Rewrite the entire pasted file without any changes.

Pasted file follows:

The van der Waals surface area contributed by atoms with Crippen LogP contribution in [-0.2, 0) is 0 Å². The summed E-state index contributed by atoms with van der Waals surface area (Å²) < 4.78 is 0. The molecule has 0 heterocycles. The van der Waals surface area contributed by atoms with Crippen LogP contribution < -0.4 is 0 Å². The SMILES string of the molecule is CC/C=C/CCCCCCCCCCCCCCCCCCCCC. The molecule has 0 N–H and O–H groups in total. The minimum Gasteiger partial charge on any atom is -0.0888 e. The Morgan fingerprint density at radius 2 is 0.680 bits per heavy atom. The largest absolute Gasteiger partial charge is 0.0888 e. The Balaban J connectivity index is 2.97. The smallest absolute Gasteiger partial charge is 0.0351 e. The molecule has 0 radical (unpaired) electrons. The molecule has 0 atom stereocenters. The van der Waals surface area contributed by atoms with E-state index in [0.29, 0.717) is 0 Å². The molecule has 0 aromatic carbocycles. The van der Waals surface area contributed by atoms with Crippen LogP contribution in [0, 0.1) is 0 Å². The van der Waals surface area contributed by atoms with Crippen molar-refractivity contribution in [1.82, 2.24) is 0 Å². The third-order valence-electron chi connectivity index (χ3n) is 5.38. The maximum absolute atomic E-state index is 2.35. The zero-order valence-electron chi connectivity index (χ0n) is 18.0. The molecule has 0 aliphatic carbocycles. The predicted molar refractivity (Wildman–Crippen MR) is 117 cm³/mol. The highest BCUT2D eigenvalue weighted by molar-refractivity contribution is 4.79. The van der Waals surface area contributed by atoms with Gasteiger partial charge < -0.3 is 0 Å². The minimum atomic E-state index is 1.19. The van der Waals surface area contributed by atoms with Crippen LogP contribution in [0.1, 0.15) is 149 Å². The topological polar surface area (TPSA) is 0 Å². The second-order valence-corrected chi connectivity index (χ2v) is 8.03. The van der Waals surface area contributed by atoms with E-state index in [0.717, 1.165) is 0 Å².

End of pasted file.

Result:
The van der Waals surface area contributed by atoms with Crippen LogP contribution in [-0.2, 0) is 0 Å². The summed E-state index contributed by atoms with van der Waals surface area (Å²) < 4.78 is 0. The molecule has 0 heterocycles. The van der Waals surface area contributed by atoms with Crippen LogP contribution < -0.4 is 0 Å². The SMILES string of the molecule is CC/C=C/CCCCCCCCCCCCCCCCCCCCC. The molecule has 0 N–H and O–H groups in total. The minimum Gasteiger partial charge on any atom is -0.0888 e. The Morgan fingerprint density at radius 2 is 0.680 bits per heavy atom. The largest absolute Gasteiger partial charge is 0.0888 e. The Balaban J connectivity index is 2.97. The smallest absolute Gasteiger partial charge is 0.0351 e. The molecule has 0 radical (unpaired) electrons. The molecule has 0 atom stereocenters. The van der Waals surface area contributed by atoms with E-state index in [0.29, 0.717) is 0 Å². The molecule has 0 aromatic carbocycles. The van der Waals surface area contributed by atoms with Crippen LogP contribution in [0, 0.1) is 0 Å². The van der Waals surface area contributed by atoms with Crippen molar-refractivity contribution in [1.82, 2.24) is 0 Å². The third-order valence-electron chi connectivity index (χ3n) is 5.38. The maximum absolute atomic E-state index is 2.35. The zero-order valence-electron chi connectivity index (χ0n) is 18.0. The molecule has 0 aliphatic carbocycles. The predicted molar refractivity (Wildman–Crippen MR) is 117 cm³/mol. The highest BCUT2D eigenvalue weighted by molar-refractivity contribution is 4.79. The van der Waals surface area contributed by atoms with Gasteiger partial charge < -0.3 is 0 Å². The minimum atomic E-state index is 1.19. The van der Waals surface area contributed by atoms with Crippen LogP contribution in [0.1, 0.15) is 149 Å². The topological polar surface area (TPSA) is 0 Å². The second-order valence-corrected chi connectivity index (χ2v) is 8.03. The van der Waals surface area contributed by atoms with E-state index in [0.717, 1.165) is 0 Å².